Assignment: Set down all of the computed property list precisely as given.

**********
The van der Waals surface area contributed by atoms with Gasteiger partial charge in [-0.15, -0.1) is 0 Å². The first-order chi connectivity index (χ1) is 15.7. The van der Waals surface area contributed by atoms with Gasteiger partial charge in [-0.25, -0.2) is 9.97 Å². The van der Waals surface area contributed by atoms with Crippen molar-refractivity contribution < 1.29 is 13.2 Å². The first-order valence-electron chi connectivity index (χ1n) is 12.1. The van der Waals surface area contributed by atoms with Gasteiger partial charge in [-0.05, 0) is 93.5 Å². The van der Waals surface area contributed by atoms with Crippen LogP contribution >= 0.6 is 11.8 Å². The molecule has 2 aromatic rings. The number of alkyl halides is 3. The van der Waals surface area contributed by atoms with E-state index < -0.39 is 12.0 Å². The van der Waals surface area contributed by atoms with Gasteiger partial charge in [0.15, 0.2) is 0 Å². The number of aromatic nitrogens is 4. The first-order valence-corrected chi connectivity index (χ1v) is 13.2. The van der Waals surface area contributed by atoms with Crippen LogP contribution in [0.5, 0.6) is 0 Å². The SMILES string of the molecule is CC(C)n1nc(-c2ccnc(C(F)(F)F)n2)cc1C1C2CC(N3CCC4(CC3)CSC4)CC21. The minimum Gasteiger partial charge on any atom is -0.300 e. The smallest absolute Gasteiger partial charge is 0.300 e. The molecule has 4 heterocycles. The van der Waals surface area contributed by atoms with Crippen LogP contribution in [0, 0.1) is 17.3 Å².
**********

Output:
The van der Waals surface area contributed by atoms with Gasteiger partial charge in [-0.15, -0.1) is 0 Å². The first-order chi connectivity index (χ1) is 15.7. The van der Waals surface area contributed by atoms with Gasteiger partial charge in [-0.25, -0.2) is 9.97 Å². The van der Waals surface area contributed by atoms with Crippen molar-refractivity contribution < 1.29 is 13.2 Å². The first-order valence-electron chi connectivity index (χ1n) is 12.1. The van der Waals surface area contributed by atoms with Gasteiger partial charge in [-0.05, 0) is 93.5 Å². The van der Waals surface area contributed by atoms with Crippen LogP contribution >= 0.6 is 11.8 Å². The molecule has 2 aromatic rings. The number of alkyl halides is 3. The van der Waals surface area contributed by atoms with E-state index < -0.39 is 12.0 Å². The van der Waals surface area contributed by atoms with Gasteiger partial charge in [0.15, 0.2) is 0 Å². The number of aromatic nitrogens is 4. The first-order valence-corrected chi connectivity index (χ1v) is 13.2. The van der Waals surface area contributed by atoms with Crippen LogP contribution in [0.5, 0.6) is 0 Å². The SMILES string of the molecule is CC(C)n1nc(-c2ccnc(C(F)(F)F)n2)cc1C1C2CC(N3CCC4(CC3)CSC4)CC21. The minimum Gasteiger partial charge on any atom is -0.300 e. The smallest absolute Gasteiger partial charge is 0.300 e. The molecule has 4 heterocycles. The van der Waals surface area contributed by atoms with Crippen LogP contribution in [0, 0.1) is 17.3 Å².